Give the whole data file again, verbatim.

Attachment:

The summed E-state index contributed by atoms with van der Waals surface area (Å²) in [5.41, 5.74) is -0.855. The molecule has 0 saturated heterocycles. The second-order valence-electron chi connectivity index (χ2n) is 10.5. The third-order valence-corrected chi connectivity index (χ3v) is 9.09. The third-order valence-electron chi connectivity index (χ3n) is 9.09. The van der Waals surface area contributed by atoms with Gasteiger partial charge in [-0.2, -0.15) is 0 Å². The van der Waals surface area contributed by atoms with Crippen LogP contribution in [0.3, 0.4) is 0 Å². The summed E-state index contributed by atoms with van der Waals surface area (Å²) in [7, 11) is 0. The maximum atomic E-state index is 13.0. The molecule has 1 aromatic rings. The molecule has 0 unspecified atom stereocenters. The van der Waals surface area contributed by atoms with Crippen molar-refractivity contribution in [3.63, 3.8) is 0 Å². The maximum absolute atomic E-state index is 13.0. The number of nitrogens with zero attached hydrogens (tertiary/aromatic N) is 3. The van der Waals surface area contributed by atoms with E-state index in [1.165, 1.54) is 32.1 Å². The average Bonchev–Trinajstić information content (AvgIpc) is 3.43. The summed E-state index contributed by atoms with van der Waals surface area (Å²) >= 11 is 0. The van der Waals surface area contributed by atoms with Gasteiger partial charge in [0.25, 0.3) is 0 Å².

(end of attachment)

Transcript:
The summed E-state index contributed by atoms with van der Waals surface area (Å²) in [5.41, 5.74) is -0.855. The molecule has 0 saturated heterocycles. The second-order valence-electron chi connectivity index (χ2n) is 10.5. The third-order valence-corrected chi connectivity index (χ3v) is 9.09. The third-order valence-electron chi connectivity index (χ3n) is 9.09. The van der Waals surface area contributed by atoms with Gasteiger partial charge in [-0.2, -0.15) is 0 Å². The van der Waals surface area contributed by atoms with Crippen LogP contribution in [0.3, 0.4) is 0 Å². The summed E-state index contributed by atoms with van der Waals surface area (Å²) in [7, 11) is 0. The maximum atomic E-state index is 13.0. The molecule has 1 aromatic rings. The molecule has 0 unspecified atom stereocenters. The van der Waals surface area contributed by atoms with Crippen molar-refractivity contribution in [3.63, 3.8) is 0 Å². The maximum absolute atomic E-state index is 13.0. The number of nitrogens with zero attached hydrogens (tertiary/aromatic N) is 3. The van der Waals surface area contributed by atoms with E-state index in [1.165, 1.54) is 32.1 Å². The average Bonchev–Trinajstić information content (AvgIpc) is 3.43. The summed E-state index contributed by atoms with van der Waals surface area (Å²) >= 11 is 0. The van der Waals surface area contributed by atoms with Gasteiger partial charge in [0.25, 0.3) is 0 Å².